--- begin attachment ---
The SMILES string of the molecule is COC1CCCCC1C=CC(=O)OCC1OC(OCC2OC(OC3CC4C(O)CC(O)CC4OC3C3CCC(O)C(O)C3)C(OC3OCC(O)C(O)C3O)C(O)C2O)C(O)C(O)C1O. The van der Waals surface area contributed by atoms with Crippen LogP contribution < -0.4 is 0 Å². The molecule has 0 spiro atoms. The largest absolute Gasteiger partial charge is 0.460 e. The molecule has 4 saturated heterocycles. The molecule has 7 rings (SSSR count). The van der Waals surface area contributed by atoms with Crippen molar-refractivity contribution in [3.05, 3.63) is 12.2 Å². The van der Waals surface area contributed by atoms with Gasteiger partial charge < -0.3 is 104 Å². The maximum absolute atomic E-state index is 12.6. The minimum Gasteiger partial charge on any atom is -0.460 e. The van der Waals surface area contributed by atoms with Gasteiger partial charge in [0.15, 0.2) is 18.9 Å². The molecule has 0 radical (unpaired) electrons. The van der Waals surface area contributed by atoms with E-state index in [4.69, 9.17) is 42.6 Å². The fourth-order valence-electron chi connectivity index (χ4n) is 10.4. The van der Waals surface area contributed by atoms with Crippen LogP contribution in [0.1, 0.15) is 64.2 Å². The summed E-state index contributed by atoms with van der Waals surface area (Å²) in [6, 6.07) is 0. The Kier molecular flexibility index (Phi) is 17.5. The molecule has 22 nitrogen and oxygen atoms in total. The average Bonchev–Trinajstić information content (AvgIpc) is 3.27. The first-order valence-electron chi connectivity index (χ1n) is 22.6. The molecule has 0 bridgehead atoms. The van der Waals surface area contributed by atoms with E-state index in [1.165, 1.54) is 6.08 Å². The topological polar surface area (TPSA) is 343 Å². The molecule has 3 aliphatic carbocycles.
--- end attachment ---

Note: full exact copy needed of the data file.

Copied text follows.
The SMILES string of the molecule is COC1CCCCC1C=CC(=O)OCC1OC(OCC2OC(OC3CC4C(O)CC(O)CC4OC3C3CCC(O)C(O)C3)C(OC3OCC(O)C(O)C3O)C(O)C2O)C(O)C(O)C1O. The van der Waals surface area contributed by atoms with Crippen LogP contribution < -0.4 is 0 Å². The molecule has 0 spiro atoms. The largest absolute Gasteiger partial charge is 0.460 e. The molecule has 4 saturated heterocycles. The molecule has 7 rings (SSSR count). The van der Waals surface area contributed by atoms with Crippen molar-refractivity contribution in [3.05, 3.63) is 12.2 Å². The van der Waals surface area contributed by atoms with Gasteiger partial charge < -0.3 is 104 Å². The maximum absolute atomic E-state index is 12.6. The minimum Gasteiger partial charge on any atom is -0.460 e. The van der Waals surface area contributed by atoms with Gasteiger partial charge in [0.15, 0.2) is 18.9 Å². The molecule has 0 radical (unpaired) electrons. The van der Waals surface area contributed by atoms with E-state index in [4.69, 9.17) is 42.6 Å². The fourth-order valence-electron chi connectivity index (χ4n) is 10.4. The van der Waals surface area contributed by atoms with Crippen LogP contribution in [0.1, 0.15) is 64.2 Å². The summed E-state index contributed by atoms with van der Waals surface area (Å²) in [6, 6.07) is 0. The Kier molecular flexibility index (Phi) is 17.5. The molecule has 22 nitrogen and oxygen atoms in total. The average Bonchev–Trinajstić information content (AvgIpc) is 3.27. The first-order valence-electron chi connectivity index (χ1n) is 22.6. The molecule has 0 bridgehead atoms. The van der Waals surface area contributed by atoms with E-state index in [1.165, 1.54) is 6.08 Å². The topological polar surface area (TPSA) is 343 Å². The molecule has 3 aliphatic carbocycles.